While attorneys for law enforcement unions have argued several legal arguments in their court documents – such as that police have vested privacy rights that can’t be changed – they seem to have focused in open court on the fact that the legislature did not specifically state in the language of SB 1421 that the bill would cover incidents that had already occurred prior to the bill’s enactment on Jan. 1, 2019.
It’s what they call retroactive application.
Skinner calls the argument a “smokescreen.”
She said her bill very clearly states that select misconduct records kept by state or local agencies are deemed available for public review.
A host of media groups across the state have gone into court to defend their rights to have pending public records requests for such documents honored. Numerous newsrooms are also working together to review relevant records and publish stories.
A day after our own Voice of OC-led media coalition appeared in Orange County court Feb. 7, Contra Costa County Judge Charles Treat issued his own ruling in a similar case brought by law enforcement unions representing police officers in Antioch, Richmond, Martinez, Walnut Creek and Concord as well as county sheriff’s deputies.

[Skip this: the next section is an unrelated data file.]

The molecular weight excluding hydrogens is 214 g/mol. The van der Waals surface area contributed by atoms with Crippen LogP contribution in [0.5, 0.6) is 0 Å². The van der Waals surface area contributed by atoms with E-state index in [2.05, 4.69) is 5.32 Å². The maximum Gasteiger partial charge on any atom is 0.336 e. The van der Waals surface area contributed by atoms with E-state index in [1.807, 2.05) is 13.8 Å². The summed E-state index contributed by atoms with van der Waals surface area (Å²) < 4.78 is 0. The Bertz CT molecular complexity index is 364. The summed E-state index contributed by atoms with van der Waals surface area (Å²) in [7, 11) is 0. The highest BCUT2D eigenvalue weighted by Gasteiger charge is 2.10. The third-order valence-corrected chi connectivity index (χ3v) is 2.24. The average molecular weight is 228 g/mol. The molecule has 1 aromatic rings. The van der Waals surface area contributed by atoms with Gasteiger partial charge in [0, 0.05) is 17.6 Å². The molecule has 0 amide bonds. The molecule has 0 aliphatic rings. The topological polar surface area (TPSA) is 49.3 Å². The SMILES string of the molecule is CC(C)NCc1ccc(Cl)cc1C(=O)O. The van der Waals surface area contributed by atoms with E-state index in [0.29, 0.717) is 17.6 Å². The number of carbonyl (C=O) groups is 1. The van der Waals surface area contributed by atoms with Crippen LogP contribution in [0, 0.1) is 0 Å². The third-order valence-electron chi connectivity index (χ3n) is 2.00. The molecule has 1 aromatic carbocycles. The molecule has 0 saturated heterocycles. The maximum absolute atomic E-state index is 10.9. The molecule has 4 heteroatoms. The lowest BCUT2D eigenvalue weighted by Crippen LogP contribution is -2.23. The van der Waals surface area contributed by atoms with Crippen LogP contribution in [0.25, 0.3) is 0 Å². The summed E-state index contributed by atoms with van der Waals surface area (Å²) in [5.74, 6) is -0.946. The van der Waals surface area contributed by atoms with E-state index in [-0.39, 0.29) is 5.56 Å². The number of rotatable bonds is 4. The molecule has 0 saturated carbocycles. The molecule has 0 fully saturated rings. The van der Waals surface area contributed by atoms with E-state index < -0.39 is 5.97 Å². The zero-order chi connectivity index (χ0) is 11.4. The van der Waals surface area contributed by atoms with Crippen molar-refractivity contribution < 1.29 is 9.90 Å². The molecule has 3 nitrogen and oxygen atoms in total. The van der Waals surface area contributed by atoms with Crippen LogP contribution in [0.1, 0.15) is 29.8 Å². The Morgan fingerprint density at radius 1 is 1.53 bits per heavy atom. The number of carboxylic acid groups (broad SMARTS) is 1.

Treat ruled against the law enforcement unions seeking to block public review of select misconduct records saying the legislature’s intent was clear in what they wanted to do, which is make those records public.
According to the San Jose Mercury News’ coverage of the hearing, Treat said the legislature’s intent with SB 1421 was clearly to open access, not hinder it.
“The legislature has clearly indicated, at least prospectively, ‘We the legislature think that (disciplinary) documents should not be confidential and should be publicly available’,” the judge said. “Didn’t the legislature think that insufficient access to police records was the problem last year?”
Now even though your state legislature clearly opened up public access to these records, getting them on a local level is another challenge because of the raw political power of law enforcement unions.
While some jurisdictions have fought the police union effort to keep the records secret, many such as the County of Orange, have partnered with them.
I reported earlier this month how County Counsel Leon Page’s first natural inclination as a public attorney was to fight the effort to block records. Yet after county supervisors – who have received critical campaign support from the deputies union – publicly protested his actions, county opposition ceased.
It is certainly a stark and sad statement from our local county board of supervisors – with three Republicans and one Democrat – about their own view on the public’s right to know.
It’s also a topic that is likely to become a permanent part of election forums across Orange County, such as those being planned around the upcoming March special election for an open seat on the board of supervisors representing the Third District.
Keep in mind that Orange County residents only have a chance to potentially see these records because Voice of OC – along with the Los Angeles Times and Southern California Public Radio – opted to stand up with little notice and fund the needed legal defense team to defend our collective First Amendment rights.